Q: Food shortages/higher prices was at the heart of the French revolution in the 18th Century. How might we make it a political issue again?
 
RP: This is a nice illustration of the difference between a political crisis caused by high prices in urban areas (Paris in the 18th Century, or Cairo and Port of Prince today) versus a nutrition crisis caused by poverty due to low farm productivity in the countryside. When food prices increase in urban areas they can trigger a political explosion because of the economic pain they bring, whether or not they have resulted in an actual increase in under-nutrition. There were riots in Cairo in 2008 when wheat prices increased, even though average daily calorie intake among citizens in Cairo is actually higher than in some European countries. Meanwhile in countries with the worst actual nutrition crises, political responses from those who are hungry (mostly women and children in rural areas) are quite rare. None of the food price riots that took place in 2008 occurred in the countries classified by the International Food Policy Research Institute as experiencing 'extremely alarming' nutrition deficits. One reason for the persistence of nutrition crises caused by rural poverty is precisely the fact that the victims usually lack a means to make their grievances heard.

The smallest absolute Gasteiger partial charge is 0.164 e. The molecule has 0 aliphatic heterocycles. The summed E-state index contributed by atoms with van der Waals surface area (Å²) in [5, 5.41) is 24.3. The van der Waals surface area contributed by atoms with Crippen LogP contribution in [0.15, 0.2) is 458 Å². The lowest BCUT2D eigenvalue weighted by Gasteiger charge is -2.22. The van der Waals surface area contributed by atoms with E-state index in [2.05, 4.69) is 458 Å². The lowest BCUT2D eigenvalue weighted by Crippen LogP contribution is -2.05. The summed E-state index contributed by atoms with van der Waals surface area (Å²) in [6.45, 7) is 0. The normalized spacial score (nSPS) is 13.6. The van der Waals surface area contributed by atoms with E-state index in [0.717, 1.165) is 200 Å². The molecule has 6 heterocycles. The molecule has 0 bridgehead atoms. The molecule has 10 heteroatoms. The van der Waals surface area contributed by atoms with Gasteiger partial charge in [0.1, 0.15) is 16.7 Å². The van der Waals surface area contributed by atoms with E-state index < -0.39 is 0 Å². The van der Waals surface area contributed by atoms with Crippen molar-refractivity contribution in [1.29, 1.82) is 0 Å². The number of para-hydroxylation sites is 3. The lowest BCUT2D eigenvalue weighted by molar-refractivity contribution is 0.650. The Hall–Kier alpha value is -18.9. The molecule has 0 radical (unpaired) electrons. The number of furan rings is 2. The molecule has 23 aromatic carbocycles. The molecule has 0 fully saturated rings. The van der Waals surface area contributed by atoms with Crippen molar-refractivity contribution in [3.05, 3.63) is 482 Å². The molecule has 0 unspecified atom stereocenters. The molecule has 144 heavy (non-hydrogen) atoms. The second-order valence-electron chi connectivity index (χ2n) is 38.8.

Interview by Angela Zarro

 

Robert Paarlberg is Professor of Political Science at Wellesley College and Adjunct Professor at the Harvard Kennedy School of Government. He is a researcher and consultant on international food and agricultural policy. His book, Starved for Science: How Biotechnology is Being Kept Out of Africa, was published in 2008 by Harvard University Press, with a foreword by Norman Borlaug and Jimmy Carter. In 2009 he was the principal writer of a bipartisan report from the Chicago Council on Global Affairs, American Leadership in the Fight Against Global Hunger and Poverty. His latest book, Food Politics: What Everybody Needs to Know, was published in March 2010 by Oxford University Press. He received his B.A. in political science from Carleton College and his PhD in Government from Harvard University.